Remakes and reboots are endemic to the horror genre, but Suspiria is an unusual sort of remake. Rather than take too many pains to imitate the 1977 Dario Argento film, director Luca Guadagnino has said that he made his version as an “homage to the incredible, powerful emotion [he] felt” when he saw the original. As a result, while both movies feature the same essential plot skeleton of an American girl joining a German dance company secretly run by a coven of witches, they’re extremely different in form, feeling, and theme.
1977’s Suspiria is a cult classic, beloved for its gonzo atmosphere, vivid imagery, and incredible prog-rock soundtrack by the band Goblin. With that bombastic music, bold primary colors (it was one of the last films shot and processed in Technicolor), and purposefully showy framing and editing, it plays out like a hyper-stylized nightmare. The story is an elemental cat-and-mouse game in which protagonist Suzy (Jessica Harper) gradually awakens to the danger around her at the school. In a manner similar to old fairy tales, the food is not to be trusted, there are witches about, and anyone without their wits about them meets a nasty end. Those deaths are operatic, with over-the-top blood effects, a cacophonous soundscape, and dramatic camera flourishes. Ultimately, Suzy triumphs through violence and escapes into the night, a giallo version of Little Red Riding Hood carving her own way out of the wolf’s stomach.
The new Suspiria is more in line with modern sensibilities of “elevated” horror. That label is contentious, to say the least, but it works in lieu of a better term for a trend in recent prestige horror movies. Like The Witch or Hereditary or It Follows, the film works in a muted color palette and with highly controlled editing. Even when frantic violence occurs, the movie never loses its sense of precision. Whereas Argento’s film is shorter than 100 minutes, the remake comes in at two and a half hours. It feels free to stretch out, letting shots, conversations, and sequences run long. There’s even a languid feeling to the scary scenes, which seek to terrorize through vicious imagery and effects rather than confrontational cutting or cinematography. Thom Yorke’s score is ethereal, alternately wistful, mysterious, and sinister.
The result is a film with some interesting ideas left adrift, like dancers on a stage that’s far too large for them to move across efficiently. One of the movie’s many odder moves is that it takes the original’s dance company setting — a purely functional backdrop than anything else — and puts it front and center. This is actually more about dance than witches. In fact, it’s about many things before it’s about witches. Another throwaway element of the original that’s brought to the fore here is the time and place. Argento’s Suspiria was set in Germany but could have been anywhere, whereas this one incorporates events of the German Autumn of 1977 into its story and themes. Political violence is frequently in the background of various scenes, and references are also made to the residual effects of the Third Reich on German society. Dance company director Madame Blanc (Tilda Swinton) asserts that such times have shown that in art, “We must break the nose of every beautiful thing,” and incorporates this sensibility into the company’s (literally) ritualistic performance Volk.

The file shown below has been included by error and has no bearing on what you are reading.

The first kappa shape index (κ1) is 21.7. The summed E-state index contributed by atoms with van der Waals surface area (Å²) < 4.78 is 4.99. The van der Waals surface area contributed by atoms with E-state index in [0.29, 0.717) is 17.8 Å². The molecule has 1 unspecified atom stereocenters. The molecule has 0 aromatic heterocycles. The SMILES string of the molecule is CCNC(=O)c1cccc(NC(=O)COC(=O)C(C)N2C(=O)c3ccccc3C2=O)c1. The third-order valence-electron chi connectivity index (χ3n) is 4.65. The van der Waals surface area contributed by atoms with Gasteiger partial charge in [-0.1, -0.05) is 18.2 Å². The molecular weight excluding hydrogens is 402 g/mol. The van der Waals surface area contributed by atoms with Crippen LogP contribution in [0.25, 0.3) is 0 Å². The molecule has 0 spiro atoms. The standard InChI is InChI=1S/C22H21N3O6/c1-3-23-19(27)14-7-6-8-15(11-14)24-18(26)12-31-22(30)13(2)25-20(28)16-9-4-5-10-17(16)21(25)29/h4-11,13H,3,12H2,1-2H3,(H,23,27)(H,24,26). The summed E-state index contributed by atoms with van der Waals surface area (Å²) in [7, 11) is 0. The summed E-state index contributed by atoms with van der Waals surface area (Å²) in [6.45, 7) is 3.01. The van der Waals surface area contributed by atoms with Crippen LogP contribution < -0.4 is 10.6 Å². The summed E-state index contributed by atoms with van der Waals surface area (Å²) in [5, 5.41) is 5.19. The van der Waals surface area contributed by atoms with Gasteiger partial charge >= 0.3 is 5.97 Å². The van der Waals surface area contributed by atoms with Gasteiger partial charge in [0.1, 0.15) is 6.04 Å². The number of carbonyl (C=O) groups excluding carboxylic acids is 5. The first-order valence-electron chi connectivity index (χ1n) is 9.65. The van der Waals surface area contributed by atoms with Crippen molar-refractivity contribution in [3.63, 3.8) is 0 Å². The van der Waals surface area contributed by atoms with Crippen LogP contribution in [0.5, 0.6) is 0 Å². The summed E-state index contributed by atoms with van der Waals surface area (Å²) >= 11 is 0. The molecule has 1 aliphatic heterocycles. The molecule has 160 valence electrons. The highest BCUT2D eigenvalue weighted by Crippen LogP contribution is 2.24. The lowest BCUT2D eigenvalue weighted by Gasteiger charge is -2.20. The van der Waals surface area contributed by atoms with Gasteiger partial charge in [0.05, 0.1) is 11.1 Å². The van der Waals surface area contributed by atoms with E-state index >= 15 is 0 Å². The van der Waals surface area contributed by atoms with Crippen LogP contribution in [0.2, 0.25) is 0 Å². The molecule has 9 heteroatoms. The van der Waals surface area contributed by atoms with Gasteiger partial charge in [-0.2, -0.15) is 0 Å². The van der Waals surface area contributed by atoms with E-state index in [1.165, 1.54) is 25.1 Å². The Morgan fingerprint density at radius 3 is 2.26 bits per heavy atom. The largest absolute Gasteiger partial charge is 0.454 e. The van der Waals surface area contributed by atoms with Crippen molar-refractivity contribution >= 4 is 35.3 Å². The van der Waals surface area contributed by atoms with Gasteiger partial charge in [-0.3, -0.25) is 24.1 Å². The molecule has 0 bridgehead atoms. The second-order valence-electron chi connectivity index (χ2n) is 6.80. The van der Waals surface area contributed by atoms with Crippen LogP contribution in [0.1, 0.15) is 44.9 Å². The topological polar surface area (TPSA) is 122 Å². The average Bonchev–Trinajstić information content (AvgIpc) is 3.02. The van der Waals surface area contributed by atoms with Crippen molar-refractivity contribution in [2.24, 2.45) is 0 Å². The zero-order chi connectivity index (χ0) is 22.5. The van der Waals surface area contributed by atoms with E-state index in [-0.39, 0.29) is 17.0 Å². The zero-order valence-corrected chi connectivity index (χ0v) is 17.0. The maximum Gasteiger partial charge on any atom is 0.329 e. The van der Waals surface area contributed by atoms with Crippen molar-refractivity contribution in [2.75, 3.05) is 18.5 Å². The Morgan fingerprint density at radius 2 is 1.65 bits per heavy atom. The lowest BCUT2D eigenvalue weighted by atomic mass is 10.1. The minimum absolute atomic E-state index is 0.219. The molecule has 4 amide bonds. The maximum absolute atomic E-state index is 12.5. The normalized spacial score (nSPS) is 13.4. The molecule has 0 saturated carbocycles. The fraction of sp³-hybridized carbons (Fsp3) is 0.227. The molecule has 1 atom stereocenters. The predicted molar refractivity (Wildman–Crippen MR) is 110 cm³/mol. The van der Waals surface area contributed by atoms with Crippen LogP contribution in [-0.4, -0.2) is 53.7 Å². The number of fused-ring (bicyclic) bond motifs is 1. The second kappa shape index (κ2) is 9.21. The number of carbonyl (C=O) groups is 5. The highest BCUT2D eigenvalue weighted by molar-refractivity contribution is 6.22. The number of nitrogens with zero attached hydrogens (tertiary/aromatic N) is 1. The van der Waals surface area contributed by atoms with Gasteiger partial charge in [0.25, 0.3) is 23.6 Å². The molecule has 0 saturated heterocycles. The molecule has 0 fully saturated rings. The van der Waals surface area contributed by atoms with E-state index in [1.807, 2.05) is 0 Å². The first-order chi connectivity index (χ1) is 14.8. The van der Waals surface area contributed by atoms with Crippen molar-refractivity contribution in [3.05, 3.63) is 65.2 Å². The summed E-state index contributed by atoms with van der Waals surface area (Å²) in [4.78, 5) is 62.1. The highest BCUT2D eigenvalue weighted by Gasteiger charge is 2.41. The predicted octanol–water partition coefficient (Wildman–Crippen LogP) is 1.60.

That connection between societal violence and the violence of art and performance, embodied by the sinister matrons pulling the strings of the dancers, is the movie’s strongest idea. Others are underdeveloped, and don’t tie into that idea well at all. Guadagnino also looked to the ’70s for artistic inspiration, incorporating homages to feminist art, as in a sequence in which Susie (Dakota Johnson) experiences all the nightmares of the academy’s denizens at once. Originally, this montage included overt references to the work of Ana Mendieta, but some of them have been removed at the request of her estate (though it claims more references remain in the film and last month filed a lawsuit). The nightmare is a collage of sinister images (a girl hovering against a doorjamb, breaking objects, etc.) that vaguely allude to anxieties over rape and violence. That the movie seeks to “honor” artists by appropriating their highly specific works into a more general, nebulous form for the sake of some “spooky” imagery is troublesome.
There are other elements in the new Suspiria that don’t really cohere. Why is Swinton also playing an old man? Guadagnino says it’s because that character is consumed by the death of his wife, while the actress has suggested it’s “for the sheer sake of fun above all.” Either way, the old man could be easily cut without affecting the story much.
But more importantly, what exactly is the movie trying to say about history, ’70s Germany, dance, feminism, motherhood, and other things like religion or art? There are legitimate readings one could concoct, but the film itself whiffs of simple overindulgence.
Suspiria by Luca Guadagnino opens in limited release October 26 and in wide release November 2.
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